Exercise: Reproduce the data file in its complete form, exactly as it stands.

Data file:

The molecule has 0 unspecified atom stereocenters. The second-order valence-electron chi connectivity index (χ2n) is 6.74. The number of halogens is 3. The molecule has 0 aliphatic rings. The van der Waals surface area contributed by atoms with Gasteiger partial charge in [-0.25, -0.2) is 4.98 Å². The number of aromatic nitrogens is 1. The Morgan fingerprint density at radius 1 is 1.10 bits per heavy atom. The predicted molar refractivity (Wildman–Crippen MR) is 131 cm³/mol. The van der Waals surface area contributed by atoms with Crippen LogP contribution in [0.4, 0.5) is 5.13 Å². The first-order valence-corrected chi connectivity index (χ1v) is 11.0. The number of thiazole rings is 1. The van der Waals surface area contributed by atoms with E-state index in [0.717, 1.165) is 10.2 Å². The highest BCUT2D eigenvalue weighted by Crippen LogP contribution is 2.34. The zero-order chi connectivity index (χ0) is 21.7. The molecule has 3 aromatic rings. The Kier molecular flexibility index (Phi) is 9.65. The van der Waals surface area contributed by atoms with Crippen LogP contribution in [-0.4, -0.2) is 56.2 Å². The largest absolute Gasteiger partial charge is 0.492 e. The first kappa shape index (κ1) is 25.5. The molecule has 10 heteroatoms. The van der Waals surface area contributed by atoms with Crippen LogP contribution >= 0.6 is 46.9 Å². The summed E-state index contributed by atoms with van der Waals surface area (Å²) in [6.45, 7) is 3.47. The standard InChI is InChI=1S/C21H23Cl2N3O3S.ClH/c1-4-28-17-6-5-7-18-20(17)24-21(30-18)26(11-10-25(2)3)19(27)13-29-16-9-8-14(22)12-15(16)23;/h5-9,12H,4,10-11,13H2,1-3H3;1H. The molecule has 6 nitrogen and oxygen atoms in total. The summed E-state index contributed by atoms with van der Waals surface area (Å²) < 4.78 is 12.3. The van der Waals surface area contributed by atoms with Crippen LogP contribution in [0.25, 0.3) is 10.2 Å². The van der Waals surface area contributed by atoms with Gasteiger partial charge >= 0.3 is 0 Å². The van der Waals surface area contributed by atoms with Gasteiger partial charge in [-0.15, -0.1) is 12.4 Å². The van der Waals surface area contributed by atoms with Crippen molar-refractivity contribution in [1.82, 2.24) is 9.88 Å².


The molecule has 0 unspecified atom stereocenters. The second-order valence-electron chi connectivity index (χ2n) is 6.74. The number of halogens is 3. The molecule has 0 aliphatic rings. The van der Waals surface area contributed by atoms with Gasteiger partial charge in [-0.25, -0.2) is 4.98 Å². The number of aromatic nitrogens is 1. The Morgan fingerprint density at radius 1 is 1.10 bits per heavy atom. The predicted molar refractivity (Wildman–Crippen MR) is 131 cm³/mol. The van der Waals surface area contributed by atoms with Crippen LogP contribution in [0.4, 0.5) is 5.13 Å². The first-order valence-corrected chi connectivity index (χ1v) is 11.0. The number of thiazole rings is 1. The van der Waals surface area contributed by atoms with E-state index in [0.717, 1.165) is 10.2 Å². The highest BCUT2D eigenvalue weighted by Crippen LogP contribution is 2.34. The zero-order chi connectivity index (χ0) is 21.7. The molecule has 3 aromatic rings. The Kier molecular flexibility index (Phi) is 9.65. The van der Waals surface area contributed by atoms with Crippen LogP contribution in [-0.4, -0.2) is 56.2 Å². The largest absolute Gasteiger partial charge is 0.492 e. The first kappa shape index (κ1) is 25.5. The molecule has 10 heteroatoms. The van der Waals surface area contributed by atoms with Crippen LogP contribution >= 0.6 is 46.9 Å². The summed E-state index contributed by atoms with van der Waals surface area (Å²) in [6.45, 7) is 3.47. The standard InChI is InChI=1S/C21H23Cl2N3O3S.ClH/c1-4-28-17-6-5-7-18-20(17)24-21(30-18)26(11-10-25(2)3)19(27)13-29-16-9-8-14(22)12-15(16)23;/h5-9,12H,4,10-11,13H2,1-3H3;1H. The molecule has 6 nitrogen and oxygen atoms in total. The summed E-state index contributed by atoms with van der Waals surface area (Å²) < 4.78 is 12.3. The van der Waals surface area contributed by atoms with Crippen LogP contribution in [0.25, 0.3) is 10.2 Å². The van der Waals surface area contributed by atoms with Gasteiger partial charge >= 0.3 is 0 Å². The van der Waals surface area contributed by atoms with Gasteiger partial charge in [-0.15, -0.1) is 12.4 Å². The van der Waals surface area contributed by atoms with Crippen molar-refractivity contribution in [1.82, 2.24) is 9.88 Å².